I came to McGee late, and it was like a giant smack upside the head. He lays out, very clearly and cleanly, the assorted performance decisions you need to make when performing early music, and how you might go about making those decisions.
He covers reading fascimilies and modern editions; dealing with problems of tempo and meter (I didn't even know there were problems of tempo and meter); appropriate vocal style for solo and choral singers; instrument selection for instrumental pieces, ensembles, and accompaniment; creating arrangements for soloists, accompanied soloists and ensembles; issues of ornamentation and improvisation. Each section by itself is small and digestible.
Most importantly, this isn't all airy theory. McGee tests his ideas out in performance, and the work is very much a guide for performers, as the title indicates. He offers practical, solid guidelines to work from.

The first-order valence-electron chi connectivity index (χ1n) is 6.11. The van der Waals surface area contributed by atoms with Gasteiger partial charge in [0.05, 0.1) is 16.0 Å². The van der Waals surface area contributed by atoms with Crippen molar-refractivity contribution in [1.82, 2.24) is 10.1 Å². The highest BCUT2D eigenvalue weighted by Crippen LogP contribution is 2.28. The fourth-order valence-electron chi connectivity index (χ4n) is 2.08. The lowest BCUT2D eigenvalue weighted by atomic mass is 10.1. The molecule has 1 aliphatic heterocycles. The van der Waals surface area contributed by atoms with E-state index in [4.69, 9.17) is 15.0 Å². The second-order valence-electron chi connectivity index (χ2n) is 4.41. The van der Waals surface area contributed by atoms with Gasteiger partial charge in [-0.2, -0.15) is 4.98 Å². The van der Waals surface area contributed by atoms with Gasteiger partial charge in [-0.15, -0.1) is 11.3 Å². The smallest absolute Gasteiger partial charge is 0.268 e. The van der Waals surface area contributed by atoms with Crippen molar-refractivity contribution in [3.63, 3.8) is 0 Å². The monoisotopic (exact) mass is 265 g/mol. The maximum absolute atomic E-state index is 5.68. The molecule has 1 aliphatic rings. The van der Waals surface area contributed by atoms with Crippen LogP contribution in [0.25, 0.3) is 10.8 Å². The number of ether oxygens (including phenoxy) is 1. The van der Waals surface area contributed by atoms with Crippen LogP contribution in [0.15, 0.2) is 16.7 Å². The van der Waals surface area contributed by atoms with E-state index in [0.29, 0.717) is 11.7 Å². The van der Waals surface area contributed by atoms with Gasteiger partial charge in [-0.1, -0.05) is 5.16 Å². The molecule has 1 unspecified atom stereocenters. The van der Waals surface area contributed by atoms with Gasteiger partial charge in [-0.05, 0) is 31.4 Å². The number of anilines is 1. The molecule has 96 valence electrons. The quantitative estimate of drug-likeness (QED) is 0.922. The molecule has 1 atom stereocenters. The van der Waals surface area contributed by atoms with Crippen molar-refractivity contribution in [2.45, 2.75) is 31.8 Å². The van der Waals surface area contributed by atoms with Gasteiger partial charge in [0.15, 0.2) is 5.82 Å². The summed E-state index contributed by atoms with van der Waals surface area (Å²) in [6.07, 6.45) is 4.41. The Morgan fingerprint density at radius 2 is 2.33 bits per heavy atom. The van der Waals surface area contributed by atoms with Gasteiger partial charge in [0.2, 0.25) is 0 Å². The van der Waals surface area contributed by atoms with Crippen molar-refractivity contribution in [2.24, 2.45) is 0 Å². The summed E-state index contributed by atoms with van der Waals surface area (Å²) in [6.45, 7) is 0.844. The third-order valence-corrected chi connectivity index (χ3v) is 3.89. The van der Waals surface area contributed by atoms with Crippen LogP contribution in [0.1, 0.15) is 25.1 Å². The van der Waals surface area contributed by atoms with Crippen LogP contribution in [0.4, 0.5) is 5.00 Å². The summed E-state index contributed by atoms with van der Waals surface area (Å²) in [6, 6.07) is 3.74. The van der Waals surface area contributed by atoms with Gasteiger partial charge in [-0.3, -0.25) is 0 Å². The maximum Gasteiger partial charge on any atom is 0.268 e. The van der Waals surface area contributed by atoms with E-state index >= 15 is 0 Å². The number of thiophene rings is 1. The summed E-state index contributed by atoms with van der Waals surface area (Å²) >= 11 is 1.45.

Two caveats. First, this is an older book (1990), so some of the performance practice suggestions may have been refined in the meanwhile.
Second, don't think of this book as either gospel or a straightjacket. It offers practical, solid guidelines, based on what appear to be the "norms" of medieval and Renaissance music. Any particular piece of music may be different from those norms. As Guido d'Arezzo (c. 1050) said in his treatise on music, "Do everything that we have said neither too rarely nor too unremittingly, but with taste." Respect the world the music came from (as we understand it from the scholarship) but also let each individual piece speak to you, and allow yourself to try things beyond these guidelines.
I would say that access to Hoppin's Medieval Music and McGee's "Performer's Guide" are an excellent and necessary start to any SCAdian's music library, whether the SCAdian in question is interested in solo (bardic), polyphony (choral groups), or ensemble (instrumental) performance. If I lost the rest of my library, I could do a lot with just those two.